The Best Day, an oil painting by artist Tweed Meyer inspired by a widely-loved photo. Photo: Dale Goodvin

Lacey Renae Foy, 8, of Lakebay, had an infectious zest for life that touched her community, school, church and loved ones. She died March 21, following several days on life support after a swimming accident (see “Lakebay Girl Drowns,” KP News, April 2018).

“She had a love for swimming,” said Sydney Edison, Lacey’s stepmother, from the dais of the Grace Presbyterian Church at a celebration of Lacey’s life on April 14. “She always had her backpack with her swimsuit and towel, always ready to go to the pool. She loved taking swimming and climbing lessons at the Y.” Edison read aloud from a thank-you letter that the gift of Lacey’s corneas restored sight to a grateful 7-year-old girl and a 55-year old man. “All she knew was how to love everyone.”

“In our line of work, you don’t always know the impact that you’re going to have on children and you’re not always prepared for the impact they will have on you,” said Evergreen Elementary School Principal Hugh Maxwell, who spoke at the service. 

Another of many Evergreen staff who spoke at the memorial, occupational therapist Jan Yerex shared how Lacey was known for her exuberance, but also for her deep desire to be connected with others. “When she met you in the hall, she had a habit of trying to figure out how she matched you in some way,  like ‘We’re boot buddies’ or ‘You’ve got a pony tail too! We’re the same.’”

Yerex commented about what a hugger Lacey was—so much so it was called a “Laceybug hug.” She had a tendency to want to kiss and hug all the staff. “We worked hard on appropriate school greetings, but Lacey would always get her hugs in,” Yerex said. Lacey’s optimism shined through even if she didn’t have the best of days, when she would say, “Tomorrow I’m going to do better,” or “Tomorrow is going to be the best day ever!”

Kristina Butorac, a para-educator at Evergreen, read from a student’s letter: “Lacey was my best friend and I really miss her. She always gave me hugs. Lacey was the first friend I cared about and loved. If I could tell Lacey one more thing, it would be that I love her very much.” 

The love for Lacey is apparent in the giant bulletin board just inside the entrance at Evergreen. Plastered with pink paper, “Lacey’s Wall” features a joyous photo taken of her with outstretched arms on a field trip to the beach last year. A banner, in her own words, claims, “It’s going to be the best day ever!” Filling out the wall of honor are handwritten notes from staff and students. Two weeks after Lacey’s death, Bette McCord, office manager at Evergreen, reflected on how hard Lacey’s death has been on everyone at the school. “It’s still hard not to cry,” she said.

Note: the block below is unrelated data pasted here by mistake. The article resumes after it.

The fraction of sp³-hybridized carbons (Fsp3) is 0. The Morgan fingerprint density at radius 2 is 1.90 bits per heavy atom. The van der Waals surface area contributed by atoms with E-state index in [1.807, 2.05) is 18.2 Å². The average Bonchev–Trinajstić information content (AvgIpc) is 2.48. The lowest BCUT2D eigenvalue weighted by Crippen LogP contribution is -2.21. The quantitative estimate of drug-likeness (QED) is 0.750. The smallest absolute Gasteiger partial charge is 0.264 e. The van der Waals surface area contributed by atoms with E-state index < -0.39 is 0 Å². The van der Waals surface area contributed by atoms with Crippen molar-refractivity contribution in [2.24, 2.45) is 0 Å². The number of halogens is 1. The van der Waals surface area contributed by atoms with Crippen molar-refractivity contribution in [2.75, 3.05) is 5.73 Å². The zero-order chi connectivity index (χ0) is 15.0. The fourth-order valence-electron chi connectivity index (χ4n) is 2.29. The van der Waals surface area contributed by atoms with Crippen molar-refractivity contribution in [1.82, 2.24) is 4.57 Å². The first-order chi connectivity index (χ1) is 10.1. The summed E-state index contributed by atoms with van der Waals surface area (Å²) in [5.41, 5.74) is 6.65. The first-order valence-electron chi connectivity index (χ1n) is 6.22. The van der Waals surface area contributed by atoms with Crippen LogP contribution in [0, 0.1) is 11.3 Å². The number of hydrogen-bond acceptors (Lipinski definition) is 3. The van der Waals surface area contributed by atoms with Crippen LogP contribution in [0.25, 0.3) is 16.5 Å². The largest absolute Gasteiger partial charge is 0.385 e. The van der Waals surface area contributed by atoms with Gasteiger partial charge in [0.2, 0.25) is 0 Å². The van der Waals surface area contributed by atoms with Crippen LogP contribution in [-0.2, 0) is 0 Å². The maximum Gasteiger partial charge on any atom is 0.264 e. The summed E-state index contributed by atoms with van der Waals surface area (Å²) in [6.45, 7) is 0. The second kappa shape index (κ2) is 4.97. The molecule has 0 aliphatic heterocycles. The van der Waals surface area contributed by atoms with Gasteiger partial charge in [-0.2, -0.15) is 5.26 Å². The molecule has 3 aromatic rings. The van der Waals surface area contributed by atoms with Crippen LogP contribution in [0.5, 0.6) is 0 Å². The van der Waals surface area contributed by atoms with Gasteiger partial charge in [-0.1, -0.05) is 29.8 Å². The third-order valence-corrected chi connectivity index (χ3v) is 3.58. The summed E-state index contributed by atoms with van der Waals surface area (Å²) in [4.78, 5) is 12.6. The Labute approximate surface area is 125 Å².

On an easel at the service stood an oil painting by local artist Tweed Meyer, commissioned by an Evergreen parent volunteer who “felt deeply inspired by Lacey’s completely genuine nature. Lacey lived entirely in the moment; she made that moment beautiful.” In honor of Lacey, the painting will hang at Evergreen.

“Paintings don’t always work out like this, but there was something so special about this whole thing; my heart was in it—I’ve lost my own son—I could feel it,” Meyer said. “With life as in art, you give birth to it, you have to believe it has a soul and will go out into the world and be where it is supposed to be. Otherwise you’d never let it go.”

As Lacey was a  shining light at school and in the community, she was a special kind of strength to her family. The family’s pastor, Dan Whitmarsh of Lakebay Community Church, stayed close to Lacey and her family at the hospital during Lacey’s last days and officiated at the memorial service. He remembers hearing from her father, Adam Foy, how he felt so lost when Lacey’s younger sister died of cancer four years ago. He told Whitmarsh he’d stopped attending church altogether. 

“It was Lacey herself that got them all to come to church again,” Whitmarsh said. He was told Lacey had gone to church with a friend one Sunday and arrived home singing the songs and saying, “I want to go to church. We should all go to church!”

“They showed up at our church picnic last summer and have pretty much been coming ever since. She really wanted to be involved,” Whitmarsh said.

Whitmarsh said the family has a solid support system that combines help from the Lakebay Community Church, Evergreen Elementary, the crew at the bus barn and the general peninsula community. There are people who care about this family, even people they may never meet, he said. “When tragedy happens here, the Key Peninsula rallies to help.” 

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